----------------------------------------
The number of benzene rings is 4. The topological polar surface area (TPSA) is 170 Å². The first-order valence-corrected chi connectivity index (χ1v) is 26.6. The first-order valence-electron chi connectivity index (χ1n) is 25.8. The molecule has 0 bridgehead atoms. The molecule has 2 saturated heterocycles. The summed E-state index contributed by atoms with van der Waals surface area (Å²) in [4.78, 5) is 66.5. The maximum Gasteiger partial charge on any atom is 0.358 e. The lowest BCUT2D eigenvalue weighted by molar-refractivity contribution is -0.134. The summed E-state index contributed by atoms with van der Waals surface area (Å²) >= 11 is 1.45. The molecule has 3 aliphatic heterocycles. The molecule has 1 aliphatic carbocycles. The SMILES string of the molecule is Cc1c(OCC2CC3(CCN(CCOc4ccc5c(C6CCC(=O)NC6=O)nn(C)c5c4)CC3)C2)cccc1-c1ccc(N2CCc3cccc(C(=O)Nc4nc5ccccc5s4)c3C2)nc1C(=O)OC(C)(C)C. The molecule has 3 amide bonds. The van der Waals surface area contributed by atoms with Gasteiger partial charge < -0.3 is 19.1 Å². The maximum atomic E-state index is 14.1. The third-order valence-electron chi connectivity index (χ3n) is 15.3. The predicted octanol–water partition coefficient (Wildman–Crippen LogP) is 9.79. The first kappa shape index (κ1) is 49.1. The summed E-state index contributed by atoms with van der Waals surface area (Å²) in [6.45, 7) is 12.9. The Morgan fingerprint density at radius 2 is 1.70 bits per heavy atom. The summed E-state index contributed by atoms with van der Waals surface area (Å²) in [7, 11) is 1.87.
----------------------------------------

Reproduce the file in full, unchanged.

The number of benzene rings is 4. The topological polar surface area (TPSA) is 170 Å². The first-order valence-corrected chi connectivity index (χ1v) is 26.6. The first-order valence-electron chi connectivity index (χ1n) is 25.8. The molecule has 0 bridgehead atoms. The molecule has 2 saturated heterocycles. The summed E-state index contributed by atoms with van der Waals surface area (Å²) in [4.78, 5) is 66.5. The maximum Gasteiger partial charge on any atom is 0.358 e. The lowest BCUT2D eigenvalue weighted by molar-refractivity contribution is -0.134. The summed E-state index contributed by atoms with van der Waals surface area (Å²) >= 11 is 1.45. The molecule has 3 aliphatic heterocycles. The molecule has 1 aliphatic carbocycles. The SMILES string of the molecule is Cc1c(OCC2CC3(CCN(CCOc4ccc5c(C6CCC(=O)NC6=O)nn(C)c5c4)CC3)C2)cccc1-c1ccc(N2CCc3cccc(C(=O)Nc4nc5ccccc5s4)c3C2)nc1C(=O)OC(C)(C)C. The molecule has 3 amide bonds. The van der Waals surface area contributed by atoms with Gasteiger partial charge < -0.3 is 19.1 Å². The maximum atomic E-state index is 14.1. The third-order valence-electron chi connectivity index (χ3n) is 15.3. The predicted octanol–water partition coefficient (Wildman–Crippen LogP) is 9.79. The first kappa shape index (κ1) is 49.1. The summed E-state index contributed by atoms with van der Waals surface area (Å²) in [6.45, 7) is 12.9. The Morgan fingerprint density at radius 2 is 1.70 bits per heavy atom. The summed E-state index contributed by atoms with van der Waals surface area (Å²) in [7, 11) is 1.87.